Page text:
A firm hand on Big Tech could help Biden unite the U.S.
Bradley Blankenship
/Getty Images

/Getty Images

Editor's note: Bradley Blankenship is a Prague-based American journalist, political analyst and freelance reporter. The article reflects the author's opinions and not necessarily the views of CGTN.

President-elect Joe Biden faces the tall order of having to unite a deeply divided nation when he enters office on January 20. After the storming of the U.S. Capitol and the real threat of violent attacks across the country on Biden's inauguration day, Americans feel a serious sense of unease, and according to a widely-cited Axios-Ipsos survey, after the Capitol riot, four in five Americans believe the country is falling apart.

Bringing the nation together will be all the more difficult with impeachment hearings and possible criminal charges on the horizon for current President Donald Trump – moves that are sure to enrage his already distraught base. However, getting to the root of the problems exacerbated by Trump and his supporters is well within Biden's grasp. One of the key ways will be implementing a "Great Reset" in the wake of the COVID-19 pandemic. 

Specifically, this means an economic realignment to help eliminate America's historic inequality, which falls in line with the "build back better" slogan put forward by the Biden team. The most important thing in making sure this can actually be realized is pushing back against the corporate "Great Reset" already taking place – the dissemination of small businesses and the deepening monopoly of Big Tech. 

In fact, this deepening of wealth and power is really at the heart of what led Trump, the man who has taken a wrecking ball to American civil society, rise in the first place. A huge part of his base is disaffected rural whites that have gained little from the politics in at least the past four decades. Wages have not grown or even kept pace with inflation, benefits have been slashed and overall job security can be considered precarious at best. That is to say that a significant part of the American working class supported Trump because he was a break from a status quo that failed to better their lives. 

A closed restaurant in Washington, D.C., U.S., April 24, 2020. /Xinhua

A closed restaurant in Washington, D.C., U.S., April 24, 2020. /Xinhua

Perhaps even more importantly, the white middle to upper-middle class is also under threat. These are the people that have been the traditional bulwark of the far-right virtually anywhere one chooses to look. They are the small business owners and high-earning salary workers who live in the suburbs, many of whom are under constant threat from unfair competition with Big Tech, which has only gotten worse during the COVID-19 pandemic and the restrictions that accompany it.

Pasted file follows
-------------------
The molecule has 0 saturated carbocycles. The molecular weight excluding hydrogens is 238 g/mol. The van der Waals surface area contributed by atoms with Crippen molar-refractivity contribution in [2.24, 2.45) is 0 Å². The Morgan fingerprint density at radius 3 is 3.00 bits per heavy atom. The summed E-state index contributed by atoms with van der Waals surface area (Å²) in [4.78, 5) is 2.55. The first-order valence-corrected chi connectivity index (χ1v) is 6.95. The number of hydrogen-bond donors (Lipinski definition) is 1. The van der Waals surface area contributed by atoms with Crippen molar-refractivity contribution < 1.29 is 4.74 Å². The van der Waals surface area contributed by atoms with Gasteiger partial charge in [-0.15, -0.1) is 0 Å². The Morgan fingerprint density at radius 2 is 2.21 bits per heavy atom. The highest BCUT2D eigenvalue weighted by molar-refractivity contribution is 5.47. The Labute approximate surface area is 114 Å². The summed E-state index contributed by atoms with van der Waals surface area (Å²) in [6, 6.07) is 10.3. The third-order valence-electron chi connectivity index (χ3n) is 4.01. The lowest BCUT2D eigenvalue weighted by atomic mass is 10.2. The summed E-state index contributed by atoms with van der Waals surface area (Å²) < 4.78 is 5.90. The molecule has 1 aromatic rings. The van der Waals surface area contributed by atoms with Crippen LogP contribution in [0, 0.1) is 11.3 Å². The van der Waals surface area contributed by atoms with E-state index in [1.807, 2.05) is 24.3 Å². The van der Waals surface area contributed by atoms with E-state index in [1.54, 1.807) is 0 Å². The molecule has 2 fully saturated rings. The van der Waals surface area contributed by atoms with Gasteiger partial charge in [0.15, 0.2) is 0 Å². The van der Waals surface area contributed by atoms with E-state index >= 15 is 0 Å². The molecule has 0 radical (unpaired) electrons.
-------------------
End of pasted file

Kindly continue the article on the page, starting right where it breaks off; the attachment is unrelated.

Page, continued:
This is why Trump's anti-status quo politics and his opposition to COVID-19 restrictions go hand in hand because it appeals heavily to this latter group. Not coincidentally, this group is obviously a significant number of the people leading the protests and leading the far-right radicalization charge. After all, who even has the time or resources to take off work, travel to Washington, D.C. and storm the Capitol? 

It's obvious that to calm this group of people, as well as the everyday workers hurt by America's growing inequality, Biden has to address the question of Big Tech and stop its deepening monopoly. Even if it doesn't totally ameliorate the economic conditions that are driving people to radicalization, at the very least, Biden can say his administration is sticking up to an industry that the right sees as inherently hostile after President Trump. Many of Trump's supporters were permanently banned on popular social media sites.

On January 16, Reuters reported that the Biden administration is narrowing its candidate search for the top antitrust job at the U.S. Department of Justice. This person would be tasked with taking on current and future cases regarding Big Tech. While more will be apparent on this issue when the final candidate is announced, the Biden administration is generally expected to take on a more aggressive antitrust approach. 

Biden should go even further and ensure that his administration does not act as an attack dog for Big Tech as Trump's administration did. For example, he should curtail threats against EU member states over proposed data taxes and stop anti-competitive policies aimed at Chinese tech companies. 

Big Tech's growing power and influence is understood by all parts of the American political spectrum to be one of the key questions facing the nation and universally is acknowledged as one of the driving forces behind America's historic inequality. For Biden, addressing this problem would help unite the country in the short term and address many of the root causes that led the country to this point in the first place.

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